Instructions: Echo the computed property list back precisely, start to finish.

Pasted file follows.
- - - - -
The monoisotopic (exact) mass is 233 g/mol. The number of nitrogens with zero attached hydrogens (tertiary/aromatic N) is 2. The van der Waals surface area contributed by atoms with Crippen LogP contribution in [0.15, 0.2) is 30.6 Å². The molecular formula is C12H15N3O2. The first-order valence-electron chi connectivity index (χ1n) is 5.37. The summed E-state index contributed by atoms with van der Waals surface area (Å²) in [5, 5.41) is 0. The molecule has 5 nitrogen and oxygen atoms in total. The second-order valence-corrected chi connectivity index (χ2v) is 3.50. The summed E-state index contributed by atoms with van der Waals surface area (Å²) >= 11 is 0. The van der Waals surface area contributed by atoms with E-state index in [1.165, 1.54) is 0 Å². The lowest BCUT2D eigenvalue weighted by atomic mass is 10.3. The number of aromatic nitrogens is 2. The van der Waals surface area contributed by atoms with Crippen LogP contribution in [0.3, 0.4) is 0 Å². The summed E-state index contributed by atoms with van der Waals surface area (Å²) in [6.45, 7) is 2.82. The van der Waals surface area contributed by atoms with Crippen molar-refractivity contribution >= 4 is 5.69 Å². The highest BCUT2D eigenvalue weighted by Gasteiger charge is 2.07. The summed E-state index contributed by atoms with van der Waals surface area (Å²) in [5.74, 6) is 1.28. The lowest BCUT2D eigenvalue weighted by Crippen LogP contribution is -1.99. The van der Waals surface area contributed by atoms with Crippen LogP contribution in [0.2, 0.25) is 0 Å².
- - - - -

The monoisotopic (exact) mass is 233 g/mol. The number of nitrogens with zero attached hydrogens (tertiary/aromatic N) is 2. The van der Waals surface area contributed by atoms with Crippen LogP contribution in [0.15, 0.2) is 30.6 Å². The molecular formula is C12H15N3O2. The first-order valence-electron chi connectivity index (χ1n) is 5.37. The summed E-state index contributed by atoms with van der Waals surface area (Å²) in [5, 5.41) is 0. The molecule has 5 nitrogen and oxygen atoms in total. The second-order valence-corrected chi connectivity index (χ2v) is 3.50. The summed E-state index contributed by atoms with van der Waals surface area (Å²) >= 11 is 0. The van der Waals surface area contributed by atoms with E-state index in [1.165, 1.54) is 0 Å². The lowest BCUT2D eigenvalue weighted by atomic mass is 10.3. The number of aromatic nitrogens is 2. The van der Waals surface area contributed by atoms with Crippen LogP contribution in [0.3, 0.4) is 0 Å². The summed E-state index contributed by atoms with van der Waals surface area (Å²) in [6.45, 7) is 2.82. The van der Waals surface area contributed by atoms with Crippen molar-refractivity contribution >= 4 is 5.69 Å². The highest BCUT2D eigenvalue weighted by Gasteiger charge is 2.07. The summed E-state index contributed by atoms with van der Waals surface area (Å²) in [5.74, 6) is 1.28. The lowest BCUT2D eigenvalue weighted by Crippen LogP contribution is -1.99. The van der Waals surface area contributed by atoms with Crippen LogP contribution in [0.2, 0.25) is 0 Å².